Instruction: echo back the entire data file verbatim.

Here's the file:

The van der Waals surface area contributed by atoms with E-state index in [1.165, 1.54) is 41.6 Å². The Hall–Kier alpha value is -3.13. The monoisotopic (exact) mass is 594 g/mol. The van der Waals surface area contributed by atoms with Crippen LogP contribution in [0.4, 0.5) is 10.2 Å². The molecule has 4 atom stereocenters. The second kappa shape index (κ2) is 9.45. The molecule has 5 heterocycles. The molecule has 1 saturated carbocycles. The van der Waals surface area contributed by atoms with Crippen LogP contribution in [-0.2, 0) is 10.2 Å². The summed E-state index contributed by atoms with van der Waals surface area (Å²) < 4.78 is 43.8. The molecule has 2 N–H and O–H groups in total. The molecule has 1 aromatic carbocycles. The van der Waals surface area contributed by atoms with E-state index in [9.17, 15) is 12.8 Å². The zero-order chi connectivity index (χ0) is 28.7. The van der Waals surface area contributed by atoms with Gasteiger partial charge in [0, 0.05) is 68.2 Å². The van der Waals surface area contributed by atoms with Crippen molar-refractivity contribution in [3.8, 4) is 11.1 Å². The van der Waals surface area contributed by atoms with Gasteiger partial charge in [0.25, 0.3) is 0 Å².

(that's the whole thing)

The van der Waals surface area contributed by atoms with E-state index in [1.165, 1.54) is 41.6 Å². The Hall–Kier alpha value is -3.13. The monoisotopic (exact) mass is 594 g/mol. The van der Waals surface area contributed by atoms with Crippen LogP contribution in [0.4, 0.5) is 10.2 Å². The molecule has 4 atom stereocenters. The second kappa shape index (κ2) is 9.45. The molecule has 5 heterocycles. The molecule has 1 saturated carbocycles. The van der Waals surface area contributed by atoms with Crippen LogP contribution in [-0.2, 0) is 10.2 Å². The summed E-state index contributed by atoms with van der Waals surface area (Å²) < 4.78 is 43.8. The molecule has 2 N–H and O–H groups in total. The molecule has 1 aromatic carbocycles. The van der Waals surface area contributed by atoms with E-state index in [9.17, 15) is 12.8 Å². The zero-order chi connectivity index (χ0) is 28.7. The van der Waals surface area contributed by atoms with Gasteiger partial charge in [0, 0.05) is 68.2 Å². The van der Waals surface area contributed by atoms with Crippen molar-refractivity contribution in [3.8, 4) is 11.1 Å². The van der Waals surface area contributed by atoms with Gasteiger partial charge in [0.25, 0.3) is 0 Å².